Equity funds suffered in 2015News added by Benefits Pro on January 20, 2016

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By Marlene Y. Satter

U.S. equity mutual funds may have seen inflows during the month of December, but they ended 2015 down, with net outflows that totaled $169 billion for the year.

According to a Morningstar report, active funds on the whole were scorned by the markets.

All active categories except municipal bond funds sustained outflows for the year, with taxable bond funds having outflows at the end of 2015 of $71.0 billion.

“In terms of performance,” Morningstar wrote, “2015 was far from stellar, with the S&P 500 almost flat with a 1.4 percent return and the MSCI EAFE index in negative territory, at negative 0.8 percent. In terms of flows, U.S. equity funds experienced an outflow after two years of inflows, while the largest inflow went into international-equity funds.”

Considering how poorly international did during 2015, the size of that inflow appears to indicate a look to the future, it said.

Investors anticipate greater growth potential from Europe and Asia than from the U.S., taking into account the potential for interest rate increases at home and the European Union maintaining quantitative easing measures.

Morningstar also pointed toward another trend: a large portion of flows coming from funds-of-funds, particularly retirement plans, target-date, and target-risk funds, and moving instead into international equity, increasing their allocations to the sector.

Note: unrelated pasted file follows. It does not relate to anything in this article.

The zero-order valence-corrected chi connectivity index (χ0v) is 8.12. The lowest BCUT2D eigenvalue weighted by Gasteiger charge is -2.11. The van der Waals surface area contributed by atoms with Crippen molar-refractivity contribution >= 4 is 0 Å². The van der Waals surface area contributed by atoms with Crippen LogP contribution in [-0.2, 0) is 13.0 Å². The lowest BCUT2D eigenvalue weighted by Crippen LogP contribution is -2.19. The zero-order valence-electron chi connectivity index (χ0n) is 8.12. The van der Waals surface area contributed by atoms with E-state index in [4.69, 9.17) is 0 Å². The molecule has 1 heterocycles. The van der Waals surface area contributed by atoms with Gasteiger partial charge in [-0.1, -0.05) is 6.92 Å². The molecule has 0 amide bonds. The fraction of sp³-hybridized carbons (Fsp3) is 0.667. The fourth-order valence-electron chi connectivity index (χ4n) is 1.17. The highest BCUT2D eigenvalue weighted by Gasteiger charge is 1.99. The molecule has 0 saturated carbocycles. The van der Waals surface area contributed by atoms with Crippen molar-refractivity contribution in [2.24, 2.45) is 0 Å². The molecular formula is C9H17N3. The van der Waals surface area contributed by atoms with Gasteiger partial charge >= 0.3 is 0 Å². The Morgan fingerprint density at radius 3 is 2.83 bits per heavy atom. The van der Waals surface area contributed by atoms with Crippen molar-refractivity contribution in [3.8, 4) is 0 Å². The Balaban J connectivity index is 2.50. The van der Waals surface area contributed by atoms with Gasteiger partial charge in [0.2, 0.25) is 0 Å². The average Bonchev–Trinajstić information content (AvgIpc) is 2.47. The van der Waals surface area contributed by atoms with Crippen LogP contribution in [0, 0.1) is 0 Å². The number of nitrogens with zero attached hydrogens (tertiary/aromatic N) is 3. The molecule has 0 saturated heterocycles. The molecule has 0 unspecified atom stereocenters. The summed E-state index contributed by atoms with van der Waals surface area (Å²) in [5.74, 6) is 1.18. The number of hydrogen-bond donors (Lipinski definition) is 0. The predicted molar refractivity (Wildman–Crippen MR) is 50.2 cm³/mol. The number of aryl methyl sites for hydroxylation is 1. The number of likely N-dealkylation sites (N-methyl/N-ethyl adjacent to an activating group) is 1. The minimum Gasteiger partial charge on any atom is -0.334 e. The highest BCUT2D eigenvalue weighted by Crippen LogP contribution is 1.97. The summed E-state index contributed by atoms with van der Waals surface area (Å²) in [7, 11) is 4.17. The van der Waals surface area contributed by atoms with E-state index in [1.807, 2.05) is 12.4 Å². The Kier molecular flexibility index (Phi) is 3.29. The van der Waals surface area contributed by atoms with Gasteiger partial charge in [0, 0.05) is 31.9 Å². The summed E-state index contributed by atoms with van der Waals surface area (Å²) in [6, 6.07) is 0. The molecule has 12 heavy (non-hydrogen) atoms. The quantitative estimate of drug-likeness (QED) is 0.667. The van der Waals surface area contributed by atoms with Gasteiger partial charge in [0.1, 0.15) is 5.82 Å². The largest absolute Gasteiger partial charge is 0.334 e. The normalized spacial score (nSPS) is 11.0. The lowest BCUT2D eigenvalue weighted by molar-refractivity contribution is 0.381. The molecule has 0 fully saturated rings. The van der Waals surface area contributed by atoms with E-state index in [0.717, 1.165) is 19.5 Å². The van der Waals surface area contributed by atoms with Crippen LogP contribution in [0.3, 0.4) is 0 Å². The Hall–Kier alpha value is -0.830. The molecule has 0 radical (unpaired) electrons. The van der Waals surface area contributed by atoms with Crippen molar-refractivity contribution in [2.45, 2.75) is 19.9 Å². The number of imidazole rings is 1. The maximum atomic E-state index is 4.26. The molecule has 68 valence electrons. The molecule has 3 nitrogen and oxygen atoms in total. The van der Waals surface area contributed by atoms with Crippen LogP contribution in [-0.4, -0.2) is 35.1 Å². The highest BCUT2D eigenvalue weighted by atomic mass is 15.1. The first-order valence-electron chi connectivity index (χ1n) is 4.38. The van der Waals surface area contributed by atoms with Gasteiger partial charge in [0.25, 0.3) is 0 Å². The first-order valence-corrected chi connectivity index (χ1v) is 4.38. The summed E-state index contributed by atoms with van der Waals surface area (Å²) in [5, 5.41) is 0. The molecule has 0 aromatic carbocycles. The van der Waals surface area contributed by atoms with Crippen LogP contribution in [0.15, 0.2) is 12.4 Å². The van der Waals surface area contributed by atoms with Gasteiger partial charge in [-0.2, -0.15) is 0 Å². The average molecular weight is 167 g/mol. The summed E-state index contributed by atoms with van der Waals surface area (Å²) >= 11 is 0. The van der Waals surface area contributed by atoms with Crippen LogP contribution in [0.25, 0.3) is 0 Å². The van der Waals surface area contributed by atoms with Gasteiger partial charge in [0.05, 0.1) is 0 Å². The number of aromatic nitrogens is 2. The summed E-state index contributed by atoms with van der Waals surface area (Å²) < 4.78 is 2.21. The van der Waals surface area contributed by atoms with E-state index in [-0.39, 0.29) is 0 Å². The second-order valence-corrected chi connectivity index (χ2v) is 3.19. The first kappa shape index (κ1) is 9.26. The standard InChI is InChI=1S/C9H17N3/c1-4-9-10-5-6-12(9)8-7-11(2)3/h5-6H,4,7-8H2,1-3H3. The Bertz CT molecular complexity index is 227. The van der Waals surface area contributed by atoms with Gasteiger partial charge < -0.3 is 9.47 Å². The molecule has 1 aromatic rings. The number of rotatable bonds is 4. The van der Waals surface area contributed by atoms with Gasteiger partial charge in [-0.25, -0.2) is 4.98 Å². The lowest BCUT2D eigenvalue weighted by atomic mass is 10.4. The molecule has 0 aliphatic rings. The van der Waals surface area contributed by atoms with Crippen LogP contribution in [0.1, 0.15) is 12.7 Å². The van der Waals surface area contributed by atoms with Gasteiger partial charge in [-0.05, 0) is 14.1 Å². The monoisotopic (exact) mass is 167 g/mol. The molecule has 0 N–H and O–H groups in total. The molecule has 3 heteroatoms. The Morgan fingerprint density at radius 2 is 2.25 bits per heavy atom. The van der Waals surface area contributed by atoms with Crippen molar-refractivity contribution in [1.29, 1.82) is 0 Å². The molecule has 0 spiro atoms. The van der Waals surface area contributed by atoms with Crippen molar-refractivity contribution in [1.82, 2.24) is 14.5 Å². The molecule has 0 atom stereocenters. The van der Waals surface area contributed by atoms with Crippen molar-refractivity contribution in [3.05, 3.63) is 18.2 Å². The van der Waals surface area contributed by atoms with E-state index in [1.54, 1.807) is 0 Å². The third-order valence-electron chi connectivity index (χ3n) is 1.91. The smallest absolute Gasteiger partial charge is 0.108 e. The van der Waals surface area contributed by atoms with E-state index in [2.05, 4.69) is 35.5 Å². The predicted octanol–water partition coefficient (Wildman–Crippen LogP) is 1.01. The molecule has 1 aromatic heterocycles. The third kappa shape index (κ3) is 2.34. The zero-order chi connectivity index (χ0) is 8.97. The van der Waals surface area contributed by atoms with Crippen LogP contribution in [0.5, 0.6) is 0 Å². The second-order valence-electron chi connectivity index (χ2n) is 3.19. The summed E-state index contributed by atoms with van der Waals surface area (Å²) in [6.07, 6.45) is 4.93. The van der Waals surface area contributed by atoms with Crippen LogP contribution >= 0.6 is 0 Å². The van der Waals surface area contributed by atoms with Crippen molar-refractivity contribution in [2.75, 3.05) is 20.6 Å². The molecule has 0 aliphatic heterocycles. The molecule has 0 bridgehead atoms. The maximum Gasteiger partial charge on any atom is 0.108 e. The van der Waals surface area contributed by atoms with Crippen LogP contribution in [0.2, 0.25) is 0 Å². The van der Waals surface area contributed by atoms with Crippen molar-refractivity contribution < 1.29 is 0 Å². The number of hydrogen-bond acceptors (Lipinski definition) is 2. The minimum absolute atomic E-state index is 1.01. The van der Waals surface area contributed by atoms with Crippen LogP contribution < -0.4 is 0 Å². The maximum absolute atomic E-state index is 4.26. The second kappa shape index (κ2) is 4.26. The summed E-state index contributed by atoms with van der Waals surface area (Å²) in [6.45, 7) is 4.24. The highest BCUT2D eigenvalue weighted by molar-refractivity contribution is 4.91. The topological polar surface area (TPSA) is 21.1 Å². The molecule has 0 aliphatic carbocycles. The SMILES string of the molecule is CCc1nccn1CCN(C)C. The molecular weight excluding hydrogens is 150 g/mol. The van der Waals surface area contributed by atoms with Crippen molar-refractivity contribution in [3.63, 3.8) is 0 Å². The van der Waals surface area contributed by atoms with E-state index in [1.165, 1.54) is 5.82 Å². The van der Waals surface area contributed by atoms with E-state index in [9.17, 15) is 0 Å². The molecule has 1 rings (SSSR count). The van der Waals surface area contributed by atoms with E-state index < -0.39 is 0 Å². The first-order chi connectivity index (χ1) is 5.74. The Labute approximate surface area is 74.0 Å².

“A majority of these large international-equity flows we’ve seen come through the retirement channel,” Morningstar wrote, adding that Vanguard, as an example, has been enhancing target-date fund diversification by increasing exposure to international equity.

High-yield bonds have suffered, finishing in the bottom five, the report said, for three out of the past four months. It didn’t help, of course, that Third Avenue Management’s announcement that it would liquidate its high-yield bond fund, Third Avenue Focused Credit, without allowing investors to redeem their shares right away, made for bad news at the end of the year.

That, along with decreasing oil prices, resulted in December recording the third largest monthly outflow for the category, $11.2 billion, since Morningstar’s data began in 1993.

But oil prices played their role, too, in the category’s poor performance, “since many high-yield bonds come from the energy and basic materials sectors.” As oil prices fell, the risk of bankruptcy to the underlying companies rose, driving investors away.

Originally posted on BenefitsPro.com
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